May 13, 2009 National RN Day of Action

Wednesday, Washington belonged to hundreds of "mighty mighty nurses" rallying for single payer legislation, as well as other critical issues such as legislated nurse-patient ratios and solidarity with individual nurse unionization struggles.

They were marching and lobbying in conjunction with groups active on single payer, including Progressive Democrats of America, Healthcare-Now, and Physicians for a National Health Program (PNHP). Plus me, just some guy.

Actor Mike Farrell, who recorded a set of PSAs supporting single payer, joined with some of the heroes of single-payer advocacy like Roseanne DeMoro, Exec Director of California Nurses Association, and Dr. Margaret Flowers of PNHP, who’d so eloquently laid out the issues on the Ed Schultz show a few days before. Bernie Sanders, who has a single-payer bill in the Senate (structurally distinct from John Conyers’ better known HR 676, but single payer nonetheless) spoke as well.

Dr. Flowers was one of the "Baucus Eight," arrested after standing up and protesting the absence of single payer advocates at last week’s Senate Finance Committee roundtable on health care. Five other activists from this week’s follow-up roundtable brought the arrest total up to 13.

On the march to the rally site, I was able to chat at some length with Katie Robbins of Healthcare-Now (NOT to be confused with its capitulatory doppelganger, Healthcare for America Now), who, I learned, was the protester from last week who prompted Finance Committee chairman Baucus to quip (at least for him it ranked as a quip), "We need more police." That quote was now emblazoned on the back of Katie’s T-shirt.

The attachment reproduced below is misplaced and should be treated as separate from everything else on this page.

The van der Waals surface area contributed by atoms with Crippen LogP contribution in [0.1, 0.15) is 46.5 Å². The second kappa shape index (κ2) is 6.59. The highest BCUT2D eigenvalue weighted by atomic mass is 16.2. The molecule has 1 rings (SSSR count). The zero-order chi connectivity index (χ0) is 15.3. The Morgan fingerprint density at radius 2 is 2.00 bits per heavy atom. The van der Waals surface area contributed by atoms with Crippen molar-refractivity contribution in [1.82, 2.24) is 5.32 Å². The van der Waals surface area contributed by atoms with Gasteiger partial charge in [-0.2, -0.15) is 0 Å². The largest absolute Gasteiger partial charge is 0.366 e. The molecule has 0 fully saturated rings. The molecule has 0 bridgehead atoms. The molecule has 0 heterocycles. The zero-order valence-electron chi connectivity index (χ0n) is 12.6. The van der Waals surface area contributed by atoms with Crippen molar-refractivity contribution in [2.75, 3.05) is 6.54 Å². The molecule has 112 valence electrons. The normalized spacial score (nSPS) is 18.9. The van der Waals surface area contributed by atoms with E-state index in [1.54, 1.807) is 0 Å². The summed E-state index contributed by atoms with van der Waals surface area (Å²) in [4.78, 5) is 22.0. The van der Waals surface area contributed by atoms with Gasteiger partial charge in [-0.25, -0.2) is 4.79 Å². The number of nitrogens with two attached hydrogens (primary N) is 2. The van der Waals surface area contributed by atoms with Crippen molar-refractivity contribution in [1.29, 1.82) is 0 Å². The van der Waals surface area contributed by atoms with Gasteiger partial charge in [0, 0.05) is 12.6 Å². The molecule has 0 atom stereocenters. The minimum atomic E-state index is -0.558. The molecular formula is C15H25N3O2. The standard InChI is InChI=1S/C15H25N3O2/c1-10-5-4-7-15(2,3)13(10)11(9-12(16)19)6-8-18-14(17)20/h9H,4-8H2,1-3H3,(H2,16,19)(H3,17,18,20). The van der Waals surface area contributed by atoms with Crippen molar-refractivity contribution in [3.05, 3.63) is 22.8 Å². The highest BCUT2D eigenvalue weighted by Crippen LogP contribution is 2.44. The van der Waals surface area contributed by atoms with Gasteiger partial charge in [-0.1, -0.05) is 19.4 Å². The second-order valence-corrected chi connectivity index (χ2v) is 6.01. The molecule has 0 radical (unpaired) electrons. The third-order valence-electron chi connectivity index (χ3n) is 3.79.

You’ve probably seen this already, but check out Baucus’s snide crack and even worse, the loud, approving laughter that ensued from the Senators, staff, and "stakeholders." (It’s around 1:40 on the video.) I can’t think of a more shameful display of inappropriate laughter since Dubya brought the house down a few years back at one of those correspondents dinners with a skit about missing WMDs.

As we discussed the challenges of overcoming Senatorial recalcitrance and the strategic failures of certain liberal coalitions, Katie had to interrupt me to smile and wave to the cop who’d arrested her the week before, who she said was extremely nice to her.

Cops need health care like everyone else. And while I wouldn’t bet anything beyond highly discretionary cash on the chances of single payer passing this year, I believe the extent of public comprehension and outrage about the bamboozlement now in progress is deeper and stronger than the snickering stakeholders and their legislative mouthpieces can remotely imagine.